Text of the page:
Sunday, February 22, 2015

Lesbian Lives conference

seagulls; photo by Val Phoenix
I spent a well-earned day out in sunny Brighton yesterday checking out the second day of the Lesbian Lives conference. Somehow this conference had never come to my attention before, but since I have become somewhat immersed in academia, I hear much more about such things, though this is the first gathering I have attended outside of London.

Coming to the conference on the second day meant I missed a few discussions that had clearly started the day before, or even further back. I was curious to see if there would be any points of disagreement or tension, as the build-up to the conference saw some high-profile debates over freedom of speech and inclusion of trans women at queer and feminist events. None of this was apparent at the conference, as the day passed quite uneventfully. A far cry from my last lesbian conference in 1991, when disagreements were played out on-stage and in the corridors, voices raised and positions hardened.

Aside from two keynotes, I attended two panel discussions, one on archives and the other on French feminism. It has recently come to my attention that I am woefully ignorant of the French philosophical strand of feminism represented by such thinkers as Irigaray, Kristeva, Cixous and so forth. The panel I attended attempted to make connections between the writings of Monique Wittig and English-language writers, making it a bit less daunting for me. I was very pleased to hear one of the panellists making comparisons between Wittig's writing and that of Virgina Woolf's Orlando, which I have read. The funny thing is I took a class with Wittig back in 1989 when she was a visiting lecturer at my college. But, I cannot remember a thing about what she taught, just that I had one very intimidating tutorial with her, and she fixed me with a rather disdainful gaze as I attempted to ask a timidly framed question. Not a woman to be trifled with. It seems her reputation as a visionary thinker is being redeemed by the current crop of queer theorists.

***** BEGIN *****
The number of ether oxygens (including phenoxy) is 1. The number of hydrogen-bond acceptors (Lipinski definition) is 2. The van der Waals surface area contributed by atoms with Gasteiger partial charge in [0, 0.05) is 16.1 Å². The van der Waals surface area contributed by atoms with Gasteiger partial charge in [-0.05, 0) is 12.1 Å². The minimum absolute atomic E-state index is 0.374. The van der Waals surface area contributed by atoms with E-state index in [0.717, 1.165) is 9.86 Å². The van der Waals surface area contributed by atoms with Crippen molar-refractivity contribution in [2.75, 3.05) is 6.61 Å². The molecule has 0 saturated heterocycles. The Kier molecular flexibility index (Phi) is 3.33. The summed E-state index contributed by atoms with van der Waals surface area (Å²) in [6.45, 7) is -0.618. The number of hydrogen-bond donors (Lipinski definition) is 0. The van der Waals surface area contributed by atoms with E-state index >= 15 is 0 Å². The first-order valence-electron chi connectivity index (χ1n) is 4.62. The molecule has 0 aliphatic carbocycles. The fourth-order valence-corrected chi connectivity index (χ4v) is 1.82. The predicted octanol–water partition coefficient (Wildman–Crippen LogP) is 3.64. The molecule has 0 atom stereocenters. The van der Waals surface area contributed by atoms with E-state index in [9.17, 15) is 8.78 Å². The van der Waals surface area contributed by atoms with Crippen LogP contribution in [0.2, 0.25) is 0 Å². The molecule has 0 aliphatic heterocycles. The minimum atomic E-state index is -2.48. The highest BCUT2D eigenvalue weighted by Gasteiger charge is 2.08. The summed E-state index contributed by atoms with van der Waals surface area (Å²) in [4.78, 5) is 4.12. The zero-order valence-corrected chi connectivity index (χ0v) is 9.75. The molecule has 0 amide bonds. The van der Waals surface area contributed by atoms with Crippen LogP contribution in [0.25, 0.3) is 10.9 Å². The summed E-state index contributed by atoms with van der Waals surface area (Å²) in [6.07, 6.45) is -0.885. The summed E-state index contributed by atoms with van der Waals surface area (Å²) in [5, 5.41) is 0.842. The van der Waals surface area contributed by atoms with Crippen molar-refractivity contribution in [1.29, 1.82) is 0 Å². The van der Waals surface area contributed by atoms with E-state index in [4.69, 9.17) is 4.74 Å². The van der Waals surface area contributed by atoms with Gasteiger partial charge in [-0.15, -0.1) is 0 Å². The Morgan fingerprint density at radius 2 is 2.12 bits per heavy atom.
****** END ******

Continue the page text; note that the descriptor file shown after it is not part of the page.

The other panel was about making use of the past, which has direct relevance to my research, as I prepare to move on to the next phase and decide how and why I shall make use of institutional archives. One speaker made a distinction between how the words lesbian and queer are received in non-Western cultures, which I found interesting, as both are Western terms. Apparently, lesbian is seen as having activist associations whereas queer is not, much to my bemusement: in my experience both have activist associations. Anyway, it's interesting to hear these points when one attends conferences. I have yet to get an explanation as to why identity politics is seen as outdated, however.

Once the conference disbanded just before 5pm I took advantage of the gap before my train left to hightail it to the seaside where I drank in the sea air, watched a glorious sunset and dodged a violent hailstorm before heading back to chilly London.

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